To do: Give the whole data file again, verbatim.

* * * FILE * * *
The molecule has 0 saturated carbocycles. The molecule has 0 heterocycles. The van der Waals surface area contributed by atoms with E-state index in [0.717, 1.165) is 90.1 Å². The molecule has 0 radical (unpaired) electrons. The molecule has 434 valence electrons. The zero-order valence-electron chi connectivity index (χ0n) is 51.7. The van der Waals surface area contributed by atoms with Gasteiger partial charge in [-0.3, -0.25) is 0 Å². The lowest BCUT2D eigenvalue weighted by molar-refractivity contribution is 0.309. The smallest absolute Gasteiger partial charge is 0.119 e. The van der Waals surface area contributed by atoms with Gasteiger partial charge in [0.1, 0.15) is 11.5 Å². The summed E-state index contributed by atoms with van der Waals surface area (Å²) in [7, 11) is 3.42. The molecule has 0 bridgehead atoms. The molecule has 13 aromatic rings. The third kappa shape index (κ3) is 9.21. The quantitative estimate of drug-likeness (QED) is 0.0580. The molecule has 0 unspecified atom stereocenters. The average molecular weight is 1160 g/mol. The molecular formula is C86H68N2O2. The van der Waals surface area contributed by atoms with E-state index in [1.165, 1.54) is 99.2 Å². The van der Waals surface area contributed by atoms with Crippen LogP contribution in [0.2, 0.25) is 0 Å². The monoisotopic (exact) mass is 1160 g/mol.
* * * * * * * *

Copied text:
The molecule has 0 saturated carbocycles. The molecule has 0 heterocycles. The van der Waals surface area contributed by atoms with E-state index in [0.717, 1.165) is 90.1 Å². The molecule has 0 radical (unpaired) electrons. The molecule has 434 valence electrons. The zero-order valence-electron chi connectivity index (χ0n) is 51.7. The van der Waals surface area contributed by atoms with Gasteiger partial charge in [-0.3, -0.25) is 0 Å². The lowest BCUT2D eigenvalue weighted by molar-refractivity contribution is 0.309. The smallest absolute Gasteiger partial charge is 0.119 e. The van der Waals surface area contributed by atoms with Gasteiger partial charge in [0.1, 0.15) is 11.5 Å². The summed E-state index contributed by atoms with van der Waals surface area (Å²) in [7, 11) is 3.42. The molecule has 0 bridgehead atoms. The molecule has 13 aromatic rings. The third kappa shape index (κ3) is 9.21. The quantitative estimate of drug-likeness (QED) is 0.0580. The molecule has 0 unspecified atom stereocenters. The average molecular weight is 1160 g/mol. The molecular formula is C86H68N2O2. The van der Waals surface area contributed by atoms with E-state index in [1.165, 1.54) is 99.2 Å². The van der Waals surface area contributed by atoms with Crippen LogP contribution in [0.2, 0.25) is 0 Å². The monoisotopic (exact) mass is 1160 g/mol.